My mom loves Regis Philbin. Growing up, she’d watch Regis & Kathie Lee religiously; she even once went to a shopping mall, somewhere on Long Island, to get Kathie Lee Gifford to sign a copy of her book. These days, she and my dad Tivo Regis and Kelly in the morning and watch it at night. I’m a View man myself (though Whoopie is no Rosie; I miss the compulsively watchable hysteria of Rosie vs. Elizabeth) but once I went to a taping of Regis & Kathie Lee, almost ten years ago, because my friend Dana was Harrison Ford obsessed and he was the featured guest.
Why am I telling you all this? Because if you’d asked me last week, “Who are the last two people you’d expect to have the key to unlock the mysteries of one of New York’s greatest cookies” I would not have said “Regis Philbin and Kelly Ripa.” And yet, thanks to this post on Eater New York, it became evident last week that if I wanted to make Momofuku Milk Bar’s compost cookies at home, the recipe was right there on Regis & Kelly’s webpage.
Inspired by this piece in the Guardian, in which several successful fiction writers (including Elmore Leonard, Margaret Atwood, and Jonathan Franzen) give their ten rules for writing fiction, here are my ten rules for food blogging. (I hope my other senior food blogging colleagues write their own ten rules too.)
1. Have a hook. That hook might be cooking your way through a cookbook, deriding disastrous cakes, or advising fellow workers on where to eat in midtown.
2. If you don’t have a hook, have a name. Like this guy or this guy, both of whom made a name for themselves in the food world before starting a food blog.
3. If you don’t have a name, have a singular, stand-out voice that’s unlike any other voice out there.
4. If you don’t have a singular, stand-out voice, take beautiful pictures of beautiful food and include recipes.
5. Update frequently, at least three times a week. Even if you’re not a great photographer, include pictures in your posts; preferably, a lead picture at the top and several illustrative pictures studded throughout. (Edit these pictures in Photoshop, for maximum effect.)
I don’t have a fast answer to the question “what’s your favorite restaurant?” (it’s a tie, at this point, between Blue Hill Stone Barns & Prune) but I do have an immediate suggestion when someone is coming to New York for the first time and wants to know where to go: “Cafe Sabarasky,” I almost always say. “It’s one of my favorite places in the city.”
The idea of a secret ingredient is a funny one. I think it’s based on a modern American notion of shortcuts; the idea that instead of working hard to be successful, you can win the lottery or appear on a reality show or read the Cliff’s Notes and still pass your A.P. English exam (I did that actually: sorry, Hester Prynne). This American obsession with getting everywhere as quickly as possible, to FastPass your way to accomplishment, doesn’t translate well to cooking. Which is why, I think, so many Americans don’t cook. They’d rather fast food it, or frozen dinner it, than stand over a stove. And when they do stand over the stove, they want “quick tips” and “30 minute meals” and the magical, secret ingredient that’ll propel their dinner to greatness. But the truth is no one ingredient can propel your dinner to greatness; greatness comes with patience and practice, over time.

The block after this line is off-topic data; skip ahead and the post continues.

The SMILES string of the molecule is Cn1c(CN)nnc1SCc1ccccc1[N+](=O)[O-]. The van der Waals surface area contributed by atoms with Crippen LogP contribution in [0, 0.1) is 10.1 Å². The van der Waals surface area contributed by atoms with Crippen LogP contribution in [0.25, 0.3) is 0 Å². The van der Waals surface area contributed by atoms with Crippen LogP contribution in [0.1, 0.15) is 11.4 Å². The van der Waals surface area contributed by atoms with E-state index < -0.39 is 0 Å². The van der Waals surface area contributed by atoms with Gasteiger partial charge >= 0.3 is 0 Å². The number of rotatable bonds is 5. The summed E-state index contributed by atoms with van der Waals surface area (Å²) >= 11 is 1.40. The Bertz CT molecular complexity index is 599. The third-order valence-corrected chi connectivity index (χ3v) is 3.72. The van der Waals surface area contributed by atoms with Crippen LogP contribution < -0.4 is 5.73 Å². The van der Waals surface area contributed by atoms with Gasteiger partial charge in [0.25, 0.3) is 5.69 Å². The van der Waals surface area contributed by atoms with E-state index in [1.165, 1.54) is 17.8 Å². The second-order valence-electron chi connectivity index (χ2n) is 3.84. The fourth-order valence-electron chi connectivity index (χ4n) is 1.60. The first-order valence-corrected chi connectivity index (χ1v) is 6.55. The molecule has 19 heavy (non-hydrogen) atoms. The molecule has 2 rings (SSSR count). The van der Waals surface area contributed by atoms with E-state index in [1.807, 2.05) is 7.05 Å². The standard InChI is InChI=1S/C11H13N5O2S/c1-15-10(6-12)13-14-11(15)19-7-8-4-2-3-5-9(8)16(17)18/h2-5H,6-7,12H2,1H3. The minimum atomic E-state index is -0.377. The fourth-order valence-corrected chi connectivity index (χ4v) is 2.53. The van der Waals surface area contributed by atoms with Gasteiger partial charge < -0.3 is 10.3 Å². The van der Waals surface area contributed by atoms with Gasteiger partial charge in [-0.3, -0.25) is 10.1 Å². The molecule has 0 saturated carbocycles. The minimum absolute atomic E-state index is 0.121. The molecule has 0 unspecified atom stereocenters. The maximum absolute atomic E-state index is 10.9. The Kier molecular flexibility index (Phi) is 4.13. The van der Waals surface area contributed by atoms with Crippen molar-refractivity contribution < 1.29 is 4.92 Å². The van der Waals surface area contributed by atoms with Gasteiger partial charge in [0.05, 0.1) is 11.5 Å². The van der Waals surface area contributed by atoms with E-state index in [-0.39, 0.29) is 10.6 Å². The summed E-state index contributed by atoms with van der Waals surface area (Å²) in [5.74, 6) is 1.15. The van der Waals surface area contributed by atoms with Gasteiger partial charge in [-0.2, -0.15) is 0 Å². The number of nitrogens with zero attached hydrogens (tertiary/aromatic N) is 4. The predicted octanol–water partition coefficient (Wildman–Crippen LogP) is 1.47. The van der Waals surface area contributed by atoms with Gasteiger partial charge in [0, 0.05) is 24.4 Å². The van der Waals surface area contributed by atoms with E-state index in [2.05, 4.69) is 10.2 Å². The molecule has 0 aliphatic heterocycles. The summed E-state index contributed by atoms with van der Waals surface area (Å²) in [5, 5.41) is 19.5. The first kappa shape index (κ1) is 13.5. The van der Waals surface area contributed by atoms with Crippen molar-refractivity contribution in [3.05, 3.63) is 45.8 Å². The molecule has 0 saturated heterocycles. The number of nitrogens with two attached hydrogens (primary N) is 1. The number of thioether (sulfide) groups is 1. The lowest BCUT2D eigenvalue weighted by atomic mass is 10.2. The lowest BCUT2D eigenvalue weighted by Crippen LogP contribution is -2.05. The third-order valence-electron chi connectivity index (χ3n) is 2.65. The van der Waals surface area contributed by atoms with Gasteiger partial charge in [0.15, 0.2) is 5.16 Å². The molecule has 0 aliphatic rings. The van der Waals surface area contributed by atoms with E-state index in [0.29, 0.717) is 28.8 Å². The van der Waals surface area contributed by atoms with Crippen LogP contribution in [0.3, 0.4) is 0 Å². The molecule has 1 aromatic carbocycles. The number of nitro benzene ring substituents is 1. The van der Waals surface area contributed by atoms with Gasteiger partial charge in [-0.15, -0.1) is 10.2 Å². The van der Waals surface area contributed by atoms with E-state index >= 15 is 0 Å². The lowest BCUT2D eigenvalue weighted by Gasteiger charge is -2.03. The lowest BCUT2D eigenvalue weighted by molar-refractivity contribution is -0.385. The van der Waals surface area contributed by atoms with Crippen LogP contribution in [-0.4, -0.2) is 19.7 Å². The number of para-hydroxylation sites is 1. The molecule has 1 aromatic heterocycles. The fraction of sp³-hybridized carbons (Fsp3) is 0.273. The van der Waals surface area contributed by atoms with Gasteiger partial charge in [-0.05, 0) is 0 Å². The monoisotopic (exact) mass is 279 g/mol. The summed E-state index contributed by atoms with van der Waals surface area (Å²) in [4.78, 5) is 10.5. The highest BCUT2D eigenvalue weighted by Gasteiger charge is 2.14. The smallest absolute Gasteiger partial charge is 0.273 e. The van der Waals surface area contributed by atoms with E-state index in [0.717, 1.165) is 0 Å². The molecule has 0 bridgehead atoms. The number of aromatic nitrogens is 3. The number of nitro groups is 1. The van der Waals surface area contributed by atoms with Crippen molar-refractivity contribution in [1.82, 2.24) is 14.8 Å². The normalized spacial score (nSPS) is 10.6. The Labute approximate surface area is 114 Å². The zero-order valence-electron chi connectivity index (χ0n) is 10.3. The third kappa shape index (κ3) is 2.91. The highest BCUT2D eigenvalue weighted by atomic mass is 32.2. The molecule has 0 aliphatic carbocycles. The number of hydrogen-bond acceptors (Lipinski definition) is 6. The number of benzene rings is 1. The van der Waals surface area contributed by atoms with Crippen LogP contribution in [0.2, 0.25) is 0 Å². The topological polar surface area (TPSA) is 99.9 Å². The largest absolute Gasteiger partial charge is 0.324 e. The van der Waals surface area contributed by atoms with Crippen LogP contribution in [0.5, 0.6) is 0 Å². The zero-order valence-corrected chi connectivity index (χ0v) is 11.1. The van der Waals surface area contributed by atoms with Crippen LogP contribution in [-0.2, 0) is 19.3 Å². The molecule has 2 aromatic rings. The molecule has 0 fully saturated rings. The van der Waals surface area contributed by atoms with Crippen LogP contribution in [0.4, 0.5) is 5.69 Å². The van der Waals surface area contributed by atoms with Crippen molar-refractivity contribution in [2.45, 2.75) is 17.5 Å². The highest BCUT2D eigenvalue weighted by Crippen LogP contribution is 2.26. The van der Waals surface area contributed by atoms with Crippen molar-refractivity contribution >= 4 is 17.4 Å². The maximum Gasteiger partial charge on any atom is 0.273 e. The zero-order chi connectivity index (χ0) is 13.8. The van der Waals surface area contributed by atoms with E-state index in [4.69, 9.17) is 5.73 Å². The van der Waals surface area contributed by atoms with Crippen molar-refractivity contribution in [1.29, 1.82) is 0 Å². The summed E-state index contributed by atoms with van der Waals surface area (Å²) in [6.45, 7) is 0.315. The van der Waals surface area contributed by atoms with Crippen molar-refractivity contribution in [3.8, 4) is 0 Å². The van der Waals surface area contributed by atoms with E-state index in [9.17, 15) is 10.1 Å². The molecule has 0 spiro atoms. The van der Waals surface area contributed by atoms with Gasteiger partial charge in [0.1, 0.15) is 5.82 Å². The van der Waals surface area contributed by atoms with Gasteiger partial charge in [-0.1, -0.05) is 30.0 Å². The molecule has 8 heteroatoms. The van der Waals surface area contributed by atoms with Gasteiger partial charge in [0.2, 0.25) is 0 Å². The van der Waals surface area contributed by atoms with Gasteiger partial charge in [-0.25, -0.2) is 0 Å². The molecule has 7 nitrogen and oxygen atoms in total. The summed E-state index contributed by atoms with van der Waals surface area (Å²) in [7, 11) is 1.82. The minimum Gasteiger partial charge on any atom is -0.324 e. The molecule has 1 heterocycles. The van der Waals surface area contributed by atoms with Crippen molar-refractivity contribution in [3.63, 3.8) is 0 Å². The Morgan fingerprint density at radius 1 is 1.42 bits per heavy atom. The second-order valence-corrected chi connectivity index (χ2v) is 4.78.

Let’s say you have a loved one who doesn’t cook (ahem) and Valentine’s Day is just around the corner (ahem) and you’re sick and tired of slaving over a hot stove, day in and day out, and wish that just once (ahem) they’d make you dessert.
Ok, my “ahems” are a bit unfair: that made it sound like I’m complaining about my own domestic situation. I’m not. I don’t want Craig to make me dessert–I like making my own dessert, thank you very much–but you, yes YOU, may wish your loved one to make you dessert this Valentine’s Day. It’s very understandable. Well here’s the solution: open up this post on their computer, leave it open, and maybe they’ll get the hint. This is a pretty foolproof beginner cook dessert option and it’s out-of-this-world good.
Last week I tried an experiment based on something I saw my friend Jeffery Self do a few days prior: I hosted a LIVE video Q&A on a site called ustream.tv. I called the show “Dinner Dish,” announced it 5 minutes before I did it on Twitter, and about 14 people came (including my mom) and asked me questions about food and cooking in the chat room. I promised the next time I did it I’d give more warning so here it is: this afternoon, at 5 PM EST, click here and ask me anything you want to know about cooking, eating, dining, spelunking, you name it. Today’s episode will be a special snowstorm edition.
Craig’s birthday has always been an excellent excuse to splurge at a high-end restaurant, the kind of place I couldn’t justify going to the rest of the year. Usually I pick a place that piques my curiosity, or a place I’ve been dying to try for a long time. Last year we visited Momofuku Ko, the year before–and it was quite a year–Per Se and, the year before that, Blue Hill.
This year, it finally occurred to me: all this time, I’d been choosing places I really wanted to go to without really factoring Craig into the equation. Sure, he loves food and loved all these meals, but would he have picked these places himself? Probably not (reading over my shoulder, he says: “I would’ve picked Blue Hill.”) Regardless, there’s one kind of food that Craig absolutely loves and that I just enjoy which, if this birthday was going to be about him, I would have to pursue: that food is sushi.
My proudest culinary achievements aren’t the ones where I followed a recipe really well or repeated a specific technique demonstrated by a chef, they’re the ones where on a freezing cold night, instead of ordering a pizza or Thai food (side-note: we still haven’t found good take-out in the West Village; anyone?) I whip up something delicious with what I have on hand.